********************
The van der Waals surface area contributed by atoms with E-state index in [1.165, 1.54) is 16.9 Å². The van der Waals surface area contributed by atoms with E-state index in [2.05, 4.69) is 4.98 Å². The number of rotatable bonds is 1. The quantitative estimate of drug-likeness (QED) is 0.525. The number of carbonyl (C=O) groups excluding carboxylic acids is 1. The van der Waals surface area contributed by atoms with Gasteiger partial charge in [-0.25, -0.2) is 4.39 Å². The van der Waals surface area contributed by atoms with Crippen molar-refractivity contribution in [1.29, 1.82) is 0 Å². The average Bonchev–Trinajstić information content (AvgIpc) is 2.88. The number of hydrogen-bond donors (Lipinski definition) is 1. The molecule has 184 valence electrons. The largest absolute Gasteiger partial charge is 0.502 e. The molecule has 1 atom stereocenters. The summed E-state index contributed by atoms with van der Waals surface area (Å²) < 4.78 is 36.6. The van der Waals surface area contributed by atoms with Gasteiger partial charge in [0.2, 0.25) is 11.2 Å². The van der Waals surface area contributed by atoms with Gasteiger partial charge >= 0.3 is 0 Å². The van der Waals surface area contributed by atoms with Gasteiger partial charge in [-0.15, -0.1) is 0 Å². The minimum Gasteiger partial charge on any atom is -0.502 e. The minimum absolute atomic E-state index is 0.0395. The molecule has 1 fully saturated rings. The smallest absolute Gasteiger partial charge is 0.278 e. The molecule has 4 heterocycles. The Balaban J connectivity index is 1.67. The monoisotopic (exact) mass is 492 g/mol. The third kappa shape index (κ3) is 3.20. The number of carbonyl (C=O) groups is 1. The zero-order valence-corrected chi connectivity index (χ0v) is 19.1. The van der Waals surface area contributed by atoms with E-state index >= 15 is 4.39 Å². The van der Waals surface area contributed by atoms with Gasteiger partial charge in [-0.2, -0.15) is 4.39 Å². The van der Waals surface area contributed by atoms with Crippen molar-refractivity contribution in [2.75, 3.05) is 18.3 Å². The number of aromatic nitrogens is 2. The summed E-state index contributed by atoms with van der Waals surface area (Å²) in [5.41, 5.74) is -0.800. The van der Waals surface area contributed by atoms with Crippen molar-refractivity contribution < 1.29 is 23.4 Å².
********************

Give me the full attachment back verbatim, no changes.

The van der Waals surface area contributed by atoms with E-state index in [1.165, 1.54) is 16.9 Å². The van der Waals surface area contributed by atoms with E-state index in [2.05, 4.69) is 4.98 Å². The number of rotatable bonds is 1. The quantitative estimate of drug-likeness (QED) is 0.525. The number of carbonyl (C=O) groups excluding carboxylic acids is 1. The van der Waals surface area contributed by atoms with Gasteiger partial charge in [-0.25, -0.2) is 4.39 Å². The van der Waals surface area contributed by atoms with Crippen molar-refractivity contribution in [1.29, 1.82) is 0 Å². The average Bonchev–Trinajstić information content (AvgIpc) is 2.88. The number of hydrogen-bond donors (Lipinski definition) is 1. The molecule has 184 valence electrons. The largest absolute Gasteiger partial charge is 0.502 e. The molecule has 1 atom stereocenters. The summed E-state index contributed by atoms with van der Waals surface area (Å²) < 4.78 is 36.6. The van der Waals surface area contributed by atoms with Gasteiger partial charge in [0.2, 0.25) is 11.2 Å². The van der Waals surface area contributed by atoms with Gasteiger partial charge >= 0.3 is 0 Å². The van der Waals surface area contributed by atoms with Gasteiger partial charge in [-0.15, -0.1) is 0 Å². The minimum Gasteiger partial charge on any atom is -0.502 e. The minimum absolute atomic E-state index is 0.0395. The molecule has 1 fully saturated rings. The smallest absolute Gasteiger partial charge is 0.278 e. The molecule has 4 heterocycles. The Balaban J connectivity index is 1.67. The monoisotopic (exact) mass is 492 g/mol. The third kappa shape index (κ3) is 3.20. The number of carbonyl (C=O) groups is 1. The zero-order valence-corrected chi connectivity index (χ0v) is 19.1. The van der Waals surface area contributed by atoms with E-state index >= 15 is 4.39 Å². The van der Waals surface area contributed by atoms with Gasteiger partial charge in [-0.2, -0.15) is 4.39 Å². The van der Waals surface area contributed by atoms with Crippen molar-refractivity contribution in [2.75, 3.05) is 18.3 Å². The number of aromatic nitrogens is 2. The summed E-state index contributed by atoms with van der Waals surface area (Å²) in [5.41, 5.74) is -0.800. The van der Waals surface area contributed by atoms with Crippen molar-refractivity contribution < 1.29 is 23.4 Å².